If the person is an internal employee then you will have an opportunity to see some of these traits in action. If the person is an external interviewee, prepare some scenario or situational questions to gauge their capacity for this quality. Some characteristics to look for in a potential new team member include:

  • They should smile.

  • They actively engage in the conversation.

  • They are able to respond professionally when they do not agree with an approach or idea.

  • They take an interest in others on the team.

  • They are a cheerleader and support others even if they do not directly report to them.

  • They are not afraid to go outside of their comfort zone. This can be gauged with targeted questions or simulated scenario to place them outside of their comfort zone.

  • They take an interest in the team's success and ask questions.

  • They take an interest in those around them. This is observable based on conversations with them and watching them interact with others.

  • They are comfortable working with diverse personalities.

  • They are professional and cheerful. How do they treat others such as the receptionist, waiter, janitor or junior staff?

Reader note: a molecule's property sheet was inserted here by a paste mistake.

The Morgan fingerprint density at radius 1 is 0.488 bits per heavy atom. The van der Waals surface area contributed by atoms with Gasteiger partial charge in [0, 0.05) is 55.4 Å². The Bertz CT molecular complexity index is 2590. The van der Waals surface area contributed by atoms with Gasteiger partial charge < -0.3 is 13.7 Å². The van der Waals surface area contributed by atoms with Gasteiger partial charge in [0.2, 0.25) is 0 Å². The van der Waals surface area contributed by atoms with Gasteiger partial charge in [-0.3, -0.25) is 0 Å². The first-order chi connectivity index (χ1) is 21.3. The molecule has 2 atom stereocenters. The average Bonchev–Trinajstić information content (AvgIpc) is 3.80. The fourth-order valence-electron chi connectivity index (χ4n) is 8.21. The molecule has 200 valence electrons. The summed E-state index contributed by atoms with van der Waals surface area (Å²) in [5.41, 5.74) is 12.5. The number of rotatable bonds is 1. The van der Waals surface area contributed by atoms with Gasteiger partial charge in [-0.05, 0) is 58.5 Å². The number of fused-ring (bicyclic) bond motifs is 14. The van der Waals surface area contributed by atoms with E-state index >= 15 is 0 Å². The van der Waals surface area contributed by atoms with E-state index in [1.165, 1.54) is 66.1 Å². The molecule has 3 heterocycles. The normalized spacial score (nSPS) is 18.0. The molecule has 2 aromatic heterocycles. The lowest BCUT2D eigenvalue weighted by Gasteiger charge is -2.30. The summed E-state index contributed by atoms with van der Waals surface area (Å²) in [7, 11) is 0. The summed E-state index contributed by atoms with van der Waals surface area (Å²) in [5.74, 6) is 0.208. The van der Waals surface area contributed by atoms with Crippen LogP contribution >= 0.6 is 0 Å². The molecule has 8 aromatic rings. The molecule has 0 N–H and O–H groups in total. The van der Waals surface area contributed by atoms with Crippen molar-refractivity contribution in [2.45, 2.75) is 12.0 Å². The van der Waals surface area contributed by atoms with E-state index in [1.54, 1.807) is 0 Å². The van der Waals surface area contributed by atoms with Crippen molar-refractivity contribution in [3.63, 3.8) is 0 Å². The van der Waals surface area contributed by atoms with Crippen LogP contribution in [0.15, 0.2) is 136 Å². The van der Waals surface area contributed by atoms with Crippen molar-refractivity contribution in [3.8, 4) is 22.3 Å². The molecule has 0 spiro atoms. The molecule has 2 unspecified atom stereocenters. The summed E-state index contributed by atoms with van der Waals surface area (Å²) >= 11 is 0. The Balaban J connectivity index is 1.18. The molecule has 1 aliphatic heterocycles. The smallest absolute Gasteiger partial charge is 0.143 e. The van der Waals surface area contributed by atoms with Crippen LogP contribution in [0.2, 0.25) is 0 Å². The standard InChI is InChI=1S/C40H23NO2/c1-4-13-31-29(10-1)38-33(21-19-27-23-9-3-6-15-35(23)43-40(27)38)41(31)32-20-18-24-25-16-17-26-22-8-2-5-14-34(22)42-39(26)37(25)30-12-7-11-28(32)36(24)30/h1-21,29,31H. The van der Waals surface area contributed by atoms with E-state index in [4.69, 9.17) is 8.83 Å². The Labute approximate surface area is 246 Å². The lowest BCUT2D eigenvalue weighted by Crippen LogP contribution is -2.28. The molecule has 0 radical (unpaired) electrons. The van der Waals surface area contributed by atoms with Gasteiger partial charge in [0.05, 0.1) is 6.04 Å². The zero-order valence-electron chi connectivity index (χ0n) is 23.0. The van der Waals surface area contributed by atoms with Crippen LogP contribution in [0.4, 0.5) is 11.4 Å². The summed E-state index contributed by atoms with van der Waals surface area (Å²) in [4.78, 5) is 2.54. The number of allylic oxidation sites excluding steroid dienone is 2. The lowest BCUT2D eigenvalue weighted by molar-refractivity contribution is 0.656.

• They seek out answers even if it is outside of their specialty.

  • They are passionate about their field.

  • They are passionate about your company.

  • They are passionate about the team's success.

    A good way to gauge the potential team member's attitude is to think about if you would be willing to get stuck in an elevator with them or could see yourself on an extended business trip with them.


    The ideal team member will be trustworthy and reliable. They need to be able to have integrity so they abide by any requirements even under a great deal of stress. This way you will not worry about how they received their results. You also need to count on them to become invested in the team's success in order to meet their deadlines and trust they will speak up if falling behind schedule or getting ahead of schedule. Below are some examples of behavior to look for when searching for the new team member.